Sleep is a naturally necessary practice we take part in daily. The average adult will spend 36 percent of their lives asleep. So, for one-third of this time on Earth, we transition from the vibrant, thoughtful, active organisms of the daylight hours and power down into a quiet state of hibernation for eight hours, in best-case scenarios.

Vital sleep sanctuaries in which we humans adopt a horizontal position of solitary unconsciousness, the bedroom can be treated as a ‘dream vacation’ so to speak. And if things don’t work out well there, well, they won’t work out well in the living room either.

How to benefit most from this mandatory downtime has fascinated researchers for many years. An important fact to consider is that getting a good night’s sleep is an all-day affair. How and where we wake up, what we do during the day and our nightly routine before bed can all affect the quality and quantity of our sleep.

This naturally recurring state of mind and body is characterised by altered consciousness, relatively inhibited sensory movement, reduced muscle activity and that of almost all voluntary muscles during REM rapid eye movement sleep. Plus, totally reduced interactions with our surroundings.

Sleep has traditionally been divided into four stages, which all produce different brain waves as a result of the brain’s electrical activity. These range from light sleep – the first stage – to deep sleep and the rather special REM sleep, and back again.

Getting the right amount of sound sleep plays an important role in physical health. It’s involved in the healing and repair of the heart and blood vessels, while ongoing sleep deficiency is linked to an increased risk of heart disease, kidney problems, high blood pressure, diabetes and stroke.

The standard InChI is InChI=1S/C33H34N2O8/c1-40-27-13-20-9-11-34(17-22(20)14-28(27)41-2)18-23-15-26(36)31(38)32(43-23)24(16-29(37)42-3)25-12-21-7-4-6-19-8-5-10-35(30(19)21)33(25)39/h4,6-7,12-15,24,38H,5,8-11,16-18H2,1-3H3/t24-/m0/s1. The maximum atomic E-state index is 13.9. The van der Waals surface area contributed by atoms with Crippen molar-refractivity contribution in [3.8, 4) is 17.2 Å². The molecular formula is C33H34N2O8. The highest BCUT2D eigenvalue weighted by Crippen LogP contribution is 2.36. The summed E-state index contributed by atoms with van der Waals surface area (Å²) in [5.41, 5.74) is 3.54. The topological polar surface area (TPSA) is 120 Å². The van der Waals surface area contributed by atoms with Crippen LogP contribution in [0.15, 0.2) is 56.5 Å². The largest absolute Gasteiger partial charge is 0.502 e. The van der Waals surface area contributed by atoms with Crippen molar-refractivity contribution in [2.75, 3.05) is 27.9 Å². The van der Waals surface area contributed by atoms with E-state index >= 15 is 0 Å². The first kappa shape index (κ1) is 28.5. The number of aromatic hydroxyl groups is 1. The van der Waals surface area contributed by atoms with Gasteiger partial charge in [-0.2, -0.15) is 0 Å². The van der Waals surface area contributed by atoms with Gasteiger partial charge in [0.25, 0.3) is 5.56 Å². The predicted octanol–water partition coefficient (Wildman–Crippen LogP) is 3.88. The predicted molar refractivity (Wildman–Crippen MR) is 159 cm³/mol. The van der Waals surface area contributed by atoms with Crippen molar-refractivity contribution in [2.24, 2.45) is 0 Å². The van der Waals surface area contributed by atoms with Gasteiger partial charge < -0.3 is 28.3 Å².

So sleeping well directly affects mental and physical health. Fall short on this and it can take a serious toll on daytime energy, productivity, emotional balance and even weight. However, we humans have much more control over the quality of our sleep than is likely realised. The way we feel during our waking hours often hinges on how well we sleep at night, so a solution for sleep difficulties can often be found in daily routine because unhealthy daytime habits and lifestyle choices can have adverse effects.

Preparing for a good night’s sleep means investing in a good mattress. Remembering that we spend an average of 24 years of life sleeping, a mattress that helps induce sound slumber (not necessarily the most expensive one) is vital. Choose the mattress best suited to both individual morphology and budget. Lie on it, try to test it. Don’t rush the procedure.

For the full article see Habitat #274 November / December 2019 | Habitat Online #4 December / January 2020


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